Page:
Changing it up
In 2008, Belbin and Agosto left longtime coaches Igor Shpilband and Marina Zoueva. "It was scary as a career move. To be this far along and make such a huge change is a risk," Belbin explains. "We felt like we had become a little bit stagnant in our progress as skaters and we wanted to push ourselves a little bit further." The pair relocated to the Philadelphia suburb of Aston, Pa. to train with 1980 Olympic Champions Natalya Linichuk & Gennadi Karponosov, the duo that coached Oksana Grishuk & Yevgeny Platov to Olympic Gold in 1994.
Two months after arriving in Pennsylvania, Russian rivals Oksana Domnina and Maksim Shabalin joined them in Aston. Domnina and Shabalin bested Belbin and Agosto for the gold medal at the 2009 Worlds, meaning that the top two teams will share ice and coaches leading up to and during the 2010 Vancouver Games. Both Belbin and Agosto agree that the biggest sacrifice they had to make was personal -- both felt that they had roots and friendships in Detroit.
Belbin, then a newly-minted U.S. Citizen and Agosto made a splash in Torino, jumping from sixth in the compulsory dance up to second in the Original Dance, a wild night of skating in which five teams suffered falls. They made a few minor errors in the free skate but held on to claim the silver medal, the best result achieved by a U.S. dance team since Colleen O'Connor & Jim Millns won bronze in 1976.
Coming full circle ...
Belbin and Agosto made their world championship debut in 2001 in Vancouver, where they finished 17th. Ten seasons later, Belbin and Agosto's return to Vancouver brings their career back to where it all began, a fitting ending for the team who have hinted that the 2010 Games may be their last.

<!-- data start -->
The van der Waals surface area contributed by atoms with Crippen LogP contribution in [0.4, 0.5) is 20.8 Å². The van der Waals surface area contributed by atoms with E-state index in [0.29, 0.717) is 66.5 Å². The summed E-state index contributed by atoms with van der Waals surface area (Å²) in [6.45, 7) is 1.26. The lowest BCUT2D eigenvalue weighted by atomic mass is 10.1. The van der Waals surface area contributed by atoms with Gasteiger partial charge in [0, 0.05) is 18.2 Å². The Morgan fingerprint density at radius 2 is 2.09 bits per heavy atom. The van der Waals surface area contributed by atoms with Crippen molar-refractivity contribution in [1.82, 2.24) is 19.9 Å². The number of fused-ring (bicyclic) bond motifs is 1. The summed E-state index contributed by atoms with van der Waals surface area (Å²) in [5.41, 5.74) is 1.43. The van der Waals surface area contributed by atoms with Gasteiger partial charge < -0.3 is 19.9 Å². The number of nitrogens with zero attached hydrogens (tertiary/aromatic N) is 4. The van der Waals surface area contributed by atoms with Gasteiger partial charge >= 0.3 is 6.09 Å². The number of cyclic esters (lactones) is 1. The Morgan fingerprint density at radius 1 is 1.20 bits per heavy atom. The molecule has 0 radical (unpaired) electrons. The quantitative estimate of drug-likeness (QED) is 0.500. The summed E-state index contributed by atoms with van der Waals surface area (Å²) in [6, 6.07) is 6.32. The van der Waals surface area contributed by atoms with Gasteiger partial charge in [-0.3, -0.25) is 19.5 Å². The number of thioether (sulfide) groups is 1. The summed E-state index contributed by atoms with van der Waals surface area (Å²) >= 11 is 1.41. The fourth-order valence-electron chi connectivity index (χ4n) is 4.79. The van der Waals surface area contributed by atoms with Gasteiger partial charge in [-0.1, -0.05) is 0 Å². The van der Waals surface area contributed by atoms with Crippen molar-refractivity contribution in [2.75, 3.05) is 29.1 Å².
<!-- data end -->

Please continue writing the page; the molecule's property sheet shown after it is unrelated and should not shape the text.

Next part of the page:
... And also, a homecoming
Belbin, a Canadian citizen at the time, and Agosto qualified for the 2002 Salt Lake Olympics but could not represent the U.S., and the team had not expected Belbin's U.S. citizenship to come through in time for Torino. But with the help of a special amendment for "aliens with extraordinary ability," Belbin, who has lived in the U.S. since 1998 was sworn in on Dec. 31, 2005. Belbin has very clear feelings about representing the U.S. in Canada. "The U.S. is where I've made my career. It's my home, it's my future, and it's my entire adult life. It's where my friends and family are now," she said, adding that at times, she feels like there's more of a North American team than Canadian and American teams at some events.
How it all began
Belbin started out in ice dance but later switched to pairs, going as far as a novice silver medal at Canadian Nationals. But a growth spurt sent her looking for another dance partner, and her coach, the late Paul Wirtz, ran into Shpilband at the '98 Olympics. The two arranged a tryout with Ben in Detroit. They skated on a Sunday morning for two hours and decided to move to Detroit to start a partnership. Belbin says it was "magic right away." The team spent a year honing their technique together before making their competitive debut. In their first season, they won the U.S. junior title and a bronze medal at Junior Worlds.
As the pilot for the USA-1 bobsled, I broke a 62-year gold medal drought when my sled, the 'Night Train" won the Olympic title at the 2010 Vancouver Games. A degenerative eye condition nearly caused me to quit my sport in 2008, but corrective surgery restored my vision to 20-20.